"It is ironic that square pies, stromboli, and fried calzones are considered new here, worthy of press releases and reviews, while they have been staples of the city's pizzerias since time immemorial."
211 First Avenue, New York NY 10003 (12th Street; map); 212-473-7447; luzzos.com
Pizza Style: Neapolitan
Oven Type: Coal- and wood-fired (and in the case of the Quadrata, electric and gas as well)
The Skinny: Three "new" forms of pizza and pizza dough–based dishes that will be familiar to most New Yorkers deliver the goods
Price: Quadrata 12-inch, $17; 16-inch, $21
When Luzzo's opened five years ago it was ahead of the curve as regards the Neapolitan craze raging in New York City these days. That the pies it serves are more an amalgamation of classic Neapolitan and pizza suited to American tastes (read: crisp crust) is not really relevant. Luzzo's never took a staunch, purist approach to Neapolitan pizza but sought to satisfy local tastes rather than dictate them.
Unfettered by puritanism, Luzzo's has added a trio of new menu items that will be familiar to most New Yorkers but will make likely make the VPN crowd cringe.
Luzzo's has one of the few coal ovens in the city, obtained only because a bakery that previously occupied the space was grandfathered in. Luzzo's uses both coal and wood to fire that oven.
Luzzo's has an interior design that can best be described as eclectic. It looks as if it is the work of gypsies, with bric-a-brac fastened throughout the dining room. For some reason there is an upside-down table and chair stuck to the ceiling.
New to the Luzzo's menu is the Quadrata, which, as the name implies, is a square pie. But rather than the thick, often dense crusts found on Sicilian pies around the city this one is vanishingly thin. According to New York magazine, the pie undergoes a cooking process that seemingly involves every form of oven, save microwaving. First the naked dough is placed in a square pan and is cooked in a gas oven, it then spends some time in an electric oven before being covered in cheese and sauce and finding its way into Luzzo's coal-and-wood-fired oven.
All this preparation takes a bit longer than a round pie at Luzzo's. While the round pizza can take but a few minutes, expect to wait around 20 minutes for the Quadrata to emerge form the various ovens. It's worth the wait. The pie arrives at table partitioned into six small slices and served on a wood cutting board. It's covered from border to border with tomato sauce that is dotted with fresh buffalo mozzarella and basil.
The crust comes out crisp—corner slices, braced by the the end crust, exhibit no tip sag. The center is a bit softer but still far more crisp than a Neapolitan pie. It has a pleasing crunch, and the flavor is remarkable in that it evocative of both gas-fired ovens and direct-fire methods of cooking.
The cheese was nicely melted, although perhaps may have spent a little more time in the oven. The sauce is in perfect proportion to the crust. But it lacks vibrancy and it could be a tad sweeter, being a little on the acidic side. This is something I hadn't noticed on the regular pies here, so perhaps all the cooking is doing something to the sauce.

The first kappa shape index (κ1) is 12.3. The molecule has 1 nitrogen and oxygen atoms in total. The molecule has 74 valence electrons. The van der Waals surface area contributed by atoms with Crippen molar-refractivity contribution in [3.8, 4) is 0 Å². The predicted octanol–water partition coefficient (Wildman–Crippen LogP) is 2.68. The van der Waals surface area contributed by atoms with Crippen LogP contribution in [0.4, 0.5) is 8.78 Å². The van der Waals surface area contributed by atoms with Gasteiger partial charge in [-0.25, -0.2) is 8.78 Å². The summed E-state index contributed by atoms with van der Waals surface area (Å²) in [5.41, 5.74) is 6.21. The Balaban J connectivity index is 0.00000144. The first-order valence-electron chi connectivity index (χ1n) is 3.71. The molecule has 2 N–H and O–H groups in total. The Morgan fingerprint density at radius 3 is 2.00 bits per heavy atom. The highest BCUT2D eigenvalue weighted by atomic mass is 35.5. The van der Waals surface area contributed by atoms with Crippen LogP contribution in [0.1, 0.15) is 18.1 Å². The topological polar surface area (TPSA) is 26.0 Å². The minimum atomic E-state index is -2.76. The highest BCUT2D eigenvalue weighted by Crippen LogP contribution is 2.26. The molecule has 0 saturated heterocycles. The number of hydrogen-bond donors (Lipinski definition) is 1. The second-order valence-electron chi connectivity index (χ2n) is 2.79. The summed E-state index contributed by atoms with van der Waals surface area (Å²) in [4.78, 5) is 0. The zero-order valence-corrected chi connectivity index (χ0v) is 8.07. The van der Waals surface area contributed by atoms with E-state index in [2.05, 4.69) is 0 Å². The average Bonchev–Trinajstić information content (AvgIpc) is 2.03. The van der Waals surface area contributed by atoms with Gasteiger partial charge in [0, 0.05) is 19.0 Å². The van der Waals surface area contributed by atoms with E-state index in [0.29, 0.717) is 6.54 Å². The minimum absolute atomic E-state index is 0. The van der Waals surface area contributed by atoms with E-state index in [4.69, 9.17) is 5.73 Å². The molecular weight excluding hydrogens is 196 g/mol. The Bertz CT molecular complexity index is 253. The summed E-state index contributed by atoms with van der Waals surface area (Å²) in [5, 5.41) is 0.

I liked the square pie, more so than the regular pies, which I find to be good but not great. The square pie probably would benefit from some form of topping—pepperoni or anchovies would add a needed saltiness; the crust is robust enough to support them.
Also new to the menu is fried pizza, a variation on the calzone that Luzzo's cooks in the pizza oven, except this one is fried in olive oil. It emerges golden in color, and the crust is both crisp but also soft—remarkable because it is paper thin. I had mine filled with ricotta, ham, mozzarella, and sauce, all of which spilled out of the pocket in a molten mass when I cut it. I enjoyed the pizza fritta. It is not pizza in the traditional sense even though the ingredients are the same, but it offers much of the same pleasure.
A final addition to the menu is the "frusta," whip in Italian. The name is doubtlessly derived from the seam that bonds the dough at the top of what most New Yorkers will recognize as a stromboli. The crusty loaf (made from the same dough used for the pizza) came stuffed with cheese, broccoli rabe, and sausage and was spiked with red pepper. Again, not technically pizza but delicious nonetheless and further proof of the versatility of bread—fried or baked, thick or thin, flat or folded, it makes for good eating.
It is ironic that square pies, stromboli, and fried calzones are considered new here, worthy of press releases and reviews, while they have been staples of the city's pizzerias since time immemorial. But in a sense we are witnessing a historical recreation as to how these dishes made their way onto pizza menus in the first place. Italian immigrants started out making pizza and them slowly added variations on the theme, inspired by recipes from their homeland.
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